Markedly different clustering of CVD risk factors in New Zealand Indian and European people but similar risk scores (PREDICT-14)
Version of Record online: 2 JAN 2012
© 2012 The Authors. ANZJPH © 2012 Public Health Association of Australia
Australian and New Zealand Journal of Public Health
Volume 36, Issue 2, pages 141–144, April 2012
How to Cite
Perumal, L., Wells, S., Ameratunga, S., Pylypchuk, R. D., Elley, C. R., Riddell, T., Kerr, A., Crengle, S., Gentles, D. and Jackson, R. (2012), Markedly different clustering of CVD risk factors in New Zealand Indian and European people but similar risk scores (PREDICT-14). Australian and New Zealand Journal of Public Health, 36: 141–144. doi: 10.1111/j.1753-6405.2011.00808.x
- Issue online: 4 APR 2012
- Version of Record online: 2 JAN 2012
- Submitted: December 2010 Revision requested: April 2011 Accepted: June 2011
- cardiovascular disease;
- risk assessment;
- New Zealand
Objective: To compare the cardiovascular disease (CVD) risk profiles of Indian and European patients from routine primary care assessments in the northern region of New Zealand.
Method: Anonymous CVD risk profiles were extracted from PREDICT (a web-based decision support program) for Indian and European patients aged 35–74 years. Linear regression models were used to obtain mean differences adjusted for age, gender and deprivation.
Results: At recruitment, Indian participants (n=8,830) were younger than Europeans (n=47,091), in keeping with national guidelines that recommend earlier CVD risk assessment for Indians. Compared with Europeans, a greater proportion of Indian participants lived in areas of higher deprivation and had a two to four-fold greater burden of diabetes in all age groups. Indian participants had a significantly lower proportion of smokers and a lower mean systolic blood pressure. The respective cardiovascular risk factor profiles lead to similar age-adjusted Framingham five-year CVD risk scores.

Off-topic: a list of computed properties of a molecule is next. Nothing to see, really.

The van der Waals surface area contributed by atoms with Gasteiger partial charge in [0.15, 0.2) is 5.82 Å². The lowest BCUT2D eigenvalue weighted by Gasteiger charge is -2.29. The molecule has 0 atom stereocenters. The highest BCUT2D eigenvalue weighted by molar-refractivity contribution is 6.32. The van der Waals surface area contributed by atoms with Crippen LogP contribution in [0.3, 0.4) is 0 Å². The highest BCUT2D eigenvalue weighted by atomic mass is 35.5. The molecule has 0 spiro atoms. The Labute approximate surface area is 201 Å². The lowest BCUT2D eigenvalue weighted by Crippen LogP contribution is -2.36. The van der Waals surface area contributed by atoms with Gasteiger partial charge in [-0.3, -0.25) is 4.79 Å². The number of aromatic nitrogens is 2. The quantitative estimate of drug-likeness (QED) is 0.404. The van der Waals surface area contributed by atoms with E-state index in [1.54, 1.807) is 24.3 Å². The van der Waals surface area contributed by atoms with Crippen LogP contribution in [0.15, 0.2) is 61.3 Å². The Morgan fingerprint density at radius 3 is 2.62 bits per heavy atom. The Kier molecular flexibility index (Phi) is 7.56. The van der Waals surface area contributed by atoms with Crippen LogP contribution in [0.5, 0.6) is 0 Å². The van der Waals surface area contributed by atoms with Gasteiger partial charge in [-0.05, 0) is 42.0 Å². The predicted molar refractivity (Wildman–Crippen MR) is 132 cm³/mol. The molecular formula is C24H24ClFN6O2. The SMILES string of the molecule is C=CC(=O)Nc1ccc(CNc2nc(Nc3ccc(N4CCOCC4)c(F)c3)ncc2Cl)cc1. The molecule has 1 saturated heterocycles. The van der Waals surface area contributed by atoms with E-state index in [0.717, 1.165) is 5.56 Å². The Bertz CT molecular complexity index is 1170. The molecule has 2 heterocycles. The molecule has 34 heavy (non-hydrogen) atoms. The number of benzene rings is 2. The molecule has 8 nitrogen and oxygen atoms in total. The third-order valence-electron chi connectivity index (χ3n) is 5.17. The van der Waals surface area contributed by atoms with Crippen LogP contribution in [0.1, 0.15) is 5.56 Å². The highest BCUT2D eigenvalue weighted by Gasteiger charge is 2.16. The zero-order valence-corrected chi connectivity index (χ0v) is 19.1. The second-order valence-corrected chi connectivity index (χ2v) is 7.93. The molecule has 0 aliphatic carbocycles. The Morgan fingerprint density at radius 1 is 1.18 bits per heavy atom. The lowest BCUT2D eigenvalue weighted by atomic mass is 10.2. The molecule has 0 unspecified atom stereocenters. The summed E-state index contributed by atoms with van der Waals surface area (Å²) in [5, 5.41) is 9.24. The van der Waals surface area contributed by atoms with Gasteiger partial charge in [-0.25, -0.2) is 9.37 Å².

Conclusions and implications: National data sources indicate that there are higher rates of hospitalisations and deaths from CVD in Indians compared with Europeans. Our study found similar predicted CVD risk in these two populations despite markedly different clustering of risk factors, suggesting that the Framingham risk equation may underestimate risk in Indians. There is a need for better ethnicity coding to identify all South Asian ethnicities.